New methods to determine what was contained in ancient papyrus scrolls found at Herculaneum and carbonized by Vesuvius, were what originally sparked my interest I think. While interpreting hidden writing is not really the same as revealing the pentimenti on canvasses, its use of artificial intelligence (AI) to predict the underlying writing mirrors the work of George Cann and Anthony Bourached on the pentimenti underlying famous paintings; they published under the name Oxia Palus.[i]

But it’s not simply a matter of AI reconstructing a painting, as if it were reading a QR code or something. The human contribution includes gathering a dataset of works by the artist for the machine to learn their style and cleaning up the X-ray image to remove elements from the surface painting. The resulting X-ray images are “very much our interpretation of what’s underneath,” according to Cann. I find that exciting.

Let’s face it though, most of us have never heard of a pentimento; our curiosity about information hidden beneath a surface veneer is often limited to experience with those scratch cards you used to get with every purchase of gasoline for example: when you scraped its surface you found out whether you had won something. Unfortunately without the use of AI, none of us ever seemed to win more than the offer of another card. Still, hope was the element that drew us back time and time again.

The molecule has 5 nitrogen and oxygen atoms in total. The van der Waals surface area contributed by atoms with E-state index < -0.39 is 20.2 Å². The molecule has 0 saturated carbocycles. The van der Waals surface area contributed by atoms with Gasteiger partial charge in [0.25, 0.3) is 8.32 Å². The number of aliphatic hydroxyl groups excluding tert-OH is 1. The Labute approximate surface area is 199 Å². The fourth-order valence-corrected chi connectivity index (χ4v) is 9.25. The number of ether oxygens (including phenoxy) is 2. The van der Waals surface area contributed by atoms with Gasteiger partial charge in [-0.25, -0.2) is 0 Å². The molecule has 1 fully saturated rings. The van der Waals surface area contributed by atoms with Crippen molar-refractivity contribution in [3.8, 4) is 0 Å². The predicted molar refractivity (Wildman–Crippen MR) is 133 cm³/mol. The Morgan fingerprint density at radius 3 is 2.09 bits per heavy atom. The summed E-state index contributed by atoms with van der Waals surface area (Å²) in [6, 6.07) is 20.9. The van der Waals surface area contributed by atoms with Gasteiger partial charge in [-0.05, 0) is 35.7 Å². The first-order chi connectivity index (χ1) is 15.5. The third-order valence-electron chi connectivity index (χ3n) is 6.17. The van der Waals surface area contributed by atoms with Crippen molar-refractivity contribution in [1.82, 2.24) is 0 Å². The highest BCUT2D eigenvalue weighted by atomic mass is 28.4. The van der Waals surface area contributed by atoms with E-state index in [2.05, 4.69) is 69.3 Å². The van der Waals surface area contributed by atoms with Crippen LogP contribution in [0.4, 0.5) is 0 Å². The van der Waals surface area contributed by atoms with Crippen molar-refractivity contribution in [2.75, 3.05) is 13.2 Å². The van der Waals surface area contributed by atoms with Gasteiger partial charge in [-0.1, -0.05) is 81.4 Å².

I was trying to explain what I found exciting about the idea of paintings hidden under famous works of art to the Wednesday morning coffee guys at the Food Court. There were only three of them bantering away at our usual table in the corner when I arrived, but I still had a tough time introducing the topic to old men whose knowledge of Art was largely confined to the crayon drawings by their grandchildren they were obliged to Scotch tape to their refrigerator doors.

“So, what are you babbling about, G?” asked Roger, a former locomotive engineer with the railway who still felt the need to use his booming ‘engine voice’ as he called it, to slice through rival conversations.

“Pentimenti,” I answered, immediately sorry I had pluralized the word beyond any likelihood of recognition.

He stared at me for a moment. “That some kind of female underwear…?” he asked -train humour, no doubt.

“No,” I explained, frowning, “It’s the plural of the word ‘pentimento’ -a painting hiding underneath the painting you can see.”

He shook his head slowly. “I don’t know why somebody’d even think they’d have to make up a word for something weird like that.”